You will miss right if —
Using the Plumb — As you practice this rotation of your body from the shoulders down, you might want to test your alignment with the plumb. Simply go through the same process of attaching the string and plumb as in Phase 2. As you stride forward and swing your arm up toward the stake, complete your stride and stop somewhere on your upswing and make sure the plumb is still directly over the Line of Flight. See image below.
This completes the 3 phases of the setup, alignment and delivery. The geometry required to keep your shoulder moving down the Line of Flight, the geometry necessary to keep your head moving directly at the stake during the delivery and the geometry necessary to align your eyes to a fixed point over the Line of Flight is complete.
In the image above the pitcher has reached the end of his forward stride and delivery. His left toe is at the right corner of the approach and his nose continues to move directly at the distant stake (magenta line) and the Center of Gravity of the horseshoe is still over the Line of Flight. The pitcher started his alignment with his shoulders rotated 27 degrees clockwise and finished with his should rotated 40 degrees clockwise. His shoulders have rotated under his head while his head continues a straight line at the stake. This 13 degree rotation accomplished by the stride insures that the right shoulder continues to follow the LOF. You will note that the Line of Flight and Visual Stride Direction are slightly different. They are not parallel. They do converge at the stake, but, the difference is due to the distance between the center of the head and the pitching shoulder.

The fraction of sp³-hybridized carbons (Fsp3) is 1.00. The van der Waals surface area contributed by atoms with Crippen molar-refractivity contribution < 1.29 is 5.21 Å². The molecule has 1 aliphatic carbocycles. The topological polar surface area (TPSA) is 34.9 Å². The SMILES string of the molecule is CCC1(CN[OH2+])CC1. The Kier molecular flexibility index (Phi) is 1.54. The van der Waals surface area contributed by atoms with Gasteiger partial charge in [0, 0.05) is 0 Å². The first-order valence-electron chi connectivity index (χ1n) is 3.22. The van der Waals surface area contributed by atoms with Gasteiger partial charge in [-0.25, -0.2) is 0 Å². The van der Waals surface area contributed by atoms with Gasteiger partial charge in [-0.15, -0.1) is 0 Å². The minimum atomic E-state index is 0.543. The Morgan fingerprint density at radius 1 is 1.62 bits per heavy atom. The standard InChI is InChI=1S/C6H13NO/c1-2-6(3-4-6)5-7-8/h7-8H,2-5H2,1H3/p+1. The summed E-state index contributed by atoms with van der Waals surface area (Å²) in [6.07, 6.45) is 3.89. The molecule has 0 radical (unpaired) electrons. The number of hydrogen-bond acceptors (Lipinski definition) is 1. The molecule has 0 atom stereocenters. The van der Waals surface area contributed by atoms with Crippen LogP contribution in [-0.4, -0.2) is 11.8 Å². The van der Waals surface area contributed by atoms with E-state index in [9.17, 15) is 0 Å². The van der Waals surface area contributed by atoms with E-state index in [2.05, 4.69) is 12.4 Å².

TROUBLESHOOTING — If you miss, why? Did you miss left or right? What did you do right? Assuming that your left hand remained on your left leg and you passed the shoe close to your right leg ticking the pant leg as it passed and your left foot is at the corner of the approach and your head moved directly at the stake — you swung off the Line of Flight somewhere during your backswing or forward swing. If your hand comes off of your thigh during your forward swing or your stride took you to the left, you’ll miss left. If your shoe goes to the right you’ve taken the shoe inside of the Line of Flight or you have swung your arm with a bend at the elbow which when straightened during the forward swing will cause the shoe to go right. It is important to keep your arm fully extended, without tension. However, if you allow it to get too soft, Centrifugal Force will straighten your arm and throw the shoe to the right.
Good Luck to anyone trying this approach. The geometry described in the 3 Phases will define the LOF, VAP, and the Visual Stride forward. Any change in stance, alignment or delivery will defeat the angles relative to this method. You can move left on the left approach or pitch from the right approach as long as you adjust the angles relative to your stance on either side.
If you have any questions, please feel free to contact me at the email address below. Once you are confident in the delivery direction you can then concentrate on distance, an open shoe and drop angle.
40 Foot Pitchers — All of the geometry that applies here to the 30 foot pitcher also applies to the 40 foot pitcher, with very slight differences. The angle away from the approach is slightly less.